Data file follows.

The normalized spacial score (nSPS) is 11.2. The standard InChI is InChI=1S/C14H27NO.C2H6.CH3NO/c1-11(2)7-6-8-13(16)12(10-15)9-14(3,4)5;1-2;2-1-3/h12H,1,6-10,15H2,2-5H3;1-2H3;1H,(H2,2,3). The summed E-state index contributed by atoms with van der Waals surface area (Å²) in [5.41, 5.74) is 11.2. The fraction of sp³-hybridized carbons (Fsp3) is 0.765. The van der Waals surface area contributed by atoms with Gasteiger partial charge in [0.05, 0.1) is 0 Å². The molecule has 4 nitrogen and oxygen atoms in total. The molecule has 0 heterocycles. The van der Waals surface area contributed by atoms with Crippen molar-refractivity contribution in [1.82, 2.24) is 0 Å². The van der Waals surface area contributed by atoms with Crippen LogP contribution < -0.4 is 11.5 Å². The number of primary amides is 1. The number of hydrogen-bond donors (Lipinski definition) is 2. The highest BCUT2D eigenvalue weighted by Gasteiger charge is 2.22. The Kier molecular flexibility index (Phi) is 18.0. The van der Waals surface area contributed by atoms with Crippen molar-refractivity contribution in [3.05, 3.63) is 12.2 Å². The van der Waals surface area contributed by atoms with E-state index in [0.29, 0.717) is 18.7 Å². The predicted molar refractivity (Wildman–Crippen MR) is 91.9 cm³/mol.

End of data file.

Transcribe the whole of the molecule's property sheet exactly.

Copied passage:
The normalized spacial score (nSPS) is 11.2. The standard InChI is InChI=1S/C14H27NO.C2H6.CH3NO/c1-11(2)7-6-8-13(16)12(10-15)9-14(3,4)5;1-2;2-1-3/h12H,1,6-10,15H2,2-5H3;1-2H3;1H,(H2,2,3). The summed E-state index contributed by atoms with van der Waals surface area (Å²) in [5.41, 5.74) is 11.2. The fraction of sp³-hybridized carbons (Fsp3) is 0.765. The van der Waals surface area contributed by atoms with Gasteiger partial charge in [0.05, 0.1) is 0 Å². The molecule has 4 nitrogen and oxygen atoms in total. The molecule has 0 heterocycles. The van der Waals surface area contributed by atoms with Crippen molar-refractivity contribution in [1.82, 2.24) is 0 Å². The van der Waals surface area contributed by atoms with Crippen LogP contribution < -0.4 is 11.5 Å². The number of primary amides is 1. The number of hydrogen-bond donors (Lipinski definition) is 2. The highest BCUT2D eigenvalue weighted by Gasteiger charge is 2.22. The Kier molecular flexibility index (Phi) is 18.0. The van der Waals surface area contributed by atoms with Crippen molar-refractivity contribution in [3.05, 3.63) is 12.2 Å². The van der Waals surface area contributed by atoms with E-state index in [0.29, 0.717) is 18.7 Å². The predicted molar refractivity (Wildman–Crippen MR) is 91.9 cm³/mol.